With hours to go before the polls open in Michigan, signs are growing that Mitt Romney will win in the state in which he was born and where his father was governor for three terms. But where surveys show Water Wonderland voters leaning to Romney and momentum fading for leading opponent Rick Santorum, Romney’s lead is by a relatively slim margin.
And given that Michigan has no party registration and a history of voters aligned with one major party voting in the primary, the state has had a history of surprising the nation with the results of its presidential contests: from George Wallace’s stunning victory in the Democratic primary back in 1972 (with some crossover help from Michigan Republicans) to John McCain’s unexpected defeat of favorite George W. Bush (with crossover help from Democrats, especially union members who wanted to send a jolt to then-Governor and top Bushman John Engler).
So here are some questions remaining before the high-stakes vote in Michigan on February 28th:
Why has the momentum shifted to Romney after Santorum led in polls for a while?
Steve Mitchell, Michigan’s top Republican pollster, told HUMAN EVENTS that his just-completed survey among likely primary voters shows Romney leading Santorum by a margin of 36 percent to 33 percent. He added that he “expects that margin to increase by Tuesday.”
As close as these figures appear, Mitchell noted, they are a dramatic shift from his previous survey on Valentine’s Day, in which Santorum led Romney by nine percentage points statewide (34 percent to 25 percent). This strong shift to Romney is largely the result of the strong attacks on Santorum’s votes on fiscal measures by Romney backers (notably his “Super PAC”) and the former Massachusetts governor’s strong performance in their last televised debate, he feels.
“Romney needed to persuade tea party supporters, whom 62% of likely primary voters identify with, evangelical conservatives [which 55% of likely primary voters style themselves as], as those who consider themselves ‘very conservative [38 percent],’” said Mitchell, “He has taken the lead among tea party supporters and other fiscal conservatives and clearly driven a wedge between those groups and Santorum. And he is nearly tied with Santorum among evangelical conservatives and coming up among those who say they are ‘very conservative.’
Among those who watched the last debate, Mitchell’s survey found that Romney was considered the winner by 33 percent and Santorum only 13 percent.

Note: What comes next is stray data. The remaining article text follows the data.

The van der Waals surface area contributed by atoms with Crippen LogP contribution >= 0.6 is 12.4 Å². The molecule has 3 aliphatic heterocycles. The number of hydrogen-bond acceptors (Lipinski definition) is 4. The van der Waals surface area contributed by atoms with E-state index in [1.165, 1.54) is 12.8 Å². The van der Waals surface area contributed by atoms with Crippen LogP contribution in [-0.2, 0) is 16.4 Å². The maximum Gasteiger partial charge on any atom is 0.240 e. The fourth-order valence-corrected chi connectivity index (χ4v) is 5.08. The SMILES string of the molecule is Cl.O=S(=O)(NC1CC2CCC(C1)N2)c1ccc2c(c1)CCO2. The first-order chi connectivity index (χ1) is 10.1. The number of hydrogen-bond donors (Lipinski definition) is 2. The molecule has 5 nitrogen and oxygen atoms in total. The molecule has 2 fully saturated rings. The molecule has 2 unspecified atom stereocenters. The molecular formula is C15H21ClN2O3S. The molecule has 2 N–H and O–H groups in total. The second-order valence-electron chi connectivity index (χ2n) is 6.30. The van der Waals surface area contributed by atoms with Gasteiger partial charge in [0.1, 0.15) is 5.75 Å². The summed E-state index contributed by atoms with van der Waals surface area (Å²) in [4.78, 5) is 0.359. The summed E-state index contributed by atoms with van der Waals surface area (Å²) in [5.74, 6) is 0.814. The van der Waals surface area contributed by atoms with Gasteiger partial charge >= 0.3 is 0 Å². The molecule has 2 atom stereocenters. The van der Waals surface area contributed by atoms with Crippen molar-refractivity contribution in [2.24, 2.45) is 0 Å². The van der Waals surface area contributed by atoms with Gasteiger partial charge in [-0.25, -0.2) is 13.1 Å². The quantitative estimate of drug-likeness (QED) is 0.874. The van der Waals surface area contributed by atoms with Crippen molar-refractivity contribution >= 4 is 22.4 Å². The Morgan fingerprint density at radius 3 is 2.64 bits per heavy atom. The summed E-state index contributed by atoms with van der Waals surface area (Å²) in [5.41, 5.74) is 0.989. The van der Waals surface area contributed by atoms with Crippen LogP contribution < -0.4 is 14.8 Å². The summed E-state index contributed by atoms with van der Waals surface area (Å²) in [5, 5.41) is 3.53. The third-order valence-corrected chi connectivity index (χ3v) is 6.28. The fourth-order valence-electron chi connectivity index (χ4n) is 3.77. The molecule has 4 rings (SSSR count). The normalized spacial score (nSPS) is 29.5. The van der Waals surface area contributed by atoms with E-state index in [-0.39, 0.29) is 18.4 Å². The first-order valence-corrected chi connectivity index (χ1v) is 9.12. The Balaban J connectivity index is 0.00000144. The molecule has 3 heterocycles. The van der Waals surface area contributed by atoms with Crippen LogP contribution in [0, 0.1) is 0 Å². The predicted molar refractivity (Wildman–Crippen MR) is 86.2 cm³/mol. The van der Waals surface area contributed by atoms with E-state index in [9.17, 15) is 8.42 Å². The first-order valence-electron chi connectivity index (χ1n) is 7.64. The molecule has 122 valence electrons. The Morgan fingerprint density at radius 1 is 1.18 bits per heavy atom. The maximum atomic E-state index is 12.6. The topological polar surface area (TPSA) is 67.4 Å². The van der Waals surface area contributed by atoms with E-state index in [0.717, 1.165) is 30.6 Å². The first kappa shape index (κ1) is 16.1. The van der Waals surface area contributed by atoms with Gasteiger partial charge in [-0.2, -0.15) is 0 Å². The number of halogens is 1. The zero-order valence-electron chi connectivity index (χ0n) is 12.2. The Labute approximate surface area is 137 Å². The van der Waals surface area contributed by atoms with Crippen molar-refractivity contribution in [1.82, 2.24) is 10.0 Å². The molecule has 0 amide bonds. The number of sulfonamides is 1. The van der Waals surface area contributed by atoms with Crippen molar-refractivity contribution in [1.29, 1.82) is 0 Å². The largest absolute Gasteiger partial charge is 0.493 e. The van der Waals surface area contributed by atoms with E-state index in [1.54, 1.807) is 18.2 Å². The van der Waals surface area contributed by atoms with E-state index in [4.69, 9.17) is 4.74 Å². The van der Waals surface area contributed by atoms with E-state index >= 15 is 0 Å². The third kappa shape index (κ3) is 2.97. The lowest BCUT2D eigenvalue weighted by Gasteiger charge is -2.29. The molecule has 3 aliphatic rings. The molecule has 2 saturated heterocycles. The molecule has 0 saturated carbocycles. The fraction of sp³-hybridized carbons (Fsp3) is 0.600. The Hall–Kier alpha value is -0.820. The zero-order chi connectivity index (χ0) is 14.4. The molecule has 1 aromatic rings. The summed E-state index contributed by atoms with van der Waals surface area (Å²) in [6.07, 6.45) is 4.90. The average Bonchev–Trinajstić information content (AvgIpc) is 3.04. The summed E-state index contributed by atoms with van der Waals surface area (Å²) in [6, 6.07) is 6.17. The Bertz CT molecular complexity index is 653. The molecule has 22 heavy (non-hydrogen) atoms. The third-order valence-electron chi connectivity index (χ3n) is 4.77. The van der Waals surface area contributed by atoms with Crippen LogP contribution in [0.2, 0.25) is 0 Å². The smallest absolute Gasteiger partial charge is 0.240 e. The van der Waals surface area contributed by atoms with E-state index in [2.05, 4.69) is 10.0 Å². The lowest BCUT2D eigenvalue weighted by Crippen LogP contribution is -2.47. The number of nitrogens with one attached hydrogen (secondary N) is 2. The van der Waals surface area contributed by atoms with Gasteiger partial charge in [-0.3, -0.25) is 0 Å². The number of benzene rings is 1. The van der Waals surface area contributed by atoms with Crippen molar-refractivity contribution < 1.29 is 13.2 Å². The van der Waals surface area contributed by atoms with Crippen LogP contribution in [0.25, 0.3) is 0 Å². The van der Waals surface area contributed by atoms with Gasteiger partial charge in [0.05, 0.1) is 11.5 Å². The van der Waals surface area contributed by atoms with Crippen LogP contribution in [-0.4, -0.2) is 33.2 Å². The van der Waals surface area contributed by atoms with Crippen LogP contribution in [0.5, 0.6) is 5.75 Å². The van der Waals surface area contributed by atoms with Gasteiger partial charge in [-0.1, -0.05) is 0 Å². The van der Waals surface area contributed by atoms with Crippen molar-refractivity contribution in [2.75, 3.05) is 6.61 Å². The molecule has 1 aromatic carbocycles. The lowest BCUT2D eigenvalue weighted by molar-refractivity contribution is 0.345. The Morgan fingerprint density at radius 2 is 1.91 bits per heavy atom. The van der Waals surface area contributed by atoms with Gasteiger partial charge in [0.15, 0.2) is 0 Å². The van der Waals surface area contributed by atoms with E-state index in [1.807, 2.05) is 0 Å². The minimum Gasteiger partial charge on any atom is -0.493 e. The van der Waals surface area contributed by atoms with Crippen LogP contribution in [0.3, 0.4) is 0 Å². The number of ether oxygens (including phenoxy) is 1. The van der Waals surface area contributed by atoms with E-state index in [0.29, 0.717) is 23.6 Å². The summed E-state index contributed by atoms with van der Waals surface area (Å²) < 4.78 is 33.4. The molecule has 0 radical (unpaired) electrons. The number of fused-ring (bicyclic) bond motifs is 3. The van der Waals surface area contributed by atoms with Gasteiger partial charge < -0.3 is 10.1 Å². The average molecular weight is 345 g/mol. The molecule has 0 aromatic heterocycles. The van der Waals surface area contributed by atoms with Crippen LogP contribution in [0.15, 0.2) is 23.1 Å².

Is there evidence of a strong Democratic cross-over for Santorum?
Bob King, United Auto Workers president, has been quiet on encouraging Democrats to switch and fight for Santorum—whom he and his fellow union bosses presumably consider a weaker opponent to President Obama than Romney. HUMAN EVENTS had reports of a union local in Ingham County (Lansing) handing out handbills encouraging members to “support Obama, vote for Santorum” but so far, there is no evidence of a major cross-over orchestration.
“It’s different from 2000,” recalled pollster Mitchell, “John McCain at the time was more moderate and easier for Democrats to vote for. And, of course, the unions hated [Gov.] Engler and made no secret they were going to vote for McCain to embarrass him because he was so strongly for Bush. But all the Republicans this time are conservative and not easy for Democrats to vote for. And you don’t have a ‘hate figure’ like Engler to motivate them. So I just don’t see it.”
What about Gingrich and Paul?
Gingrich has the support of former Republican National Committeeman Chuck Yob, who was initially a backer of former Ambassador to China Jon Huntsman. Paul is backed by freshman Rep. Justin Amash. But neither has attempted to build an organization in the state or wage a campaign. But Paul can never be dismissed: as nervous as Romney operatives get about a Democratic crossover for Santorum, one can never rule out the scenario of anti-war activists, college students in Ann Arbor, and even union members crossing over for Ron Paul. Keep an eye on it.
Would a loss in Michigan be devastating to Romney?
Absolutely. At virtually every stop, he invokes his birth and upbringing in the state and the names of his still-loved parents, Gov. George Romney and Lenore Romney (the 1970 Republican Senate nominee). In addition, from State Attorney General Bill Schuette (who is Romney’s state campaign chairman) on down, virtually all the Republican elected officials and party leaders have weighed in for Romney. (Santorum’s only known campaign leader in the state is longtime social issues’ conservative leader Glenn Clark).
But while a loss would be devastating, it would not kill the Romney campaign. His handlers would no doubt try to find evidence of cross-over voting as the force behind a Santorum win and explain it that way. And, as top Romney strategist Ron Kaufman has told us several times, “there is only one candidate prepared to campaign in all fifty states and that is Mitt Romney.”
But a loss in Michigan obviously won’t help Romney’s momentum.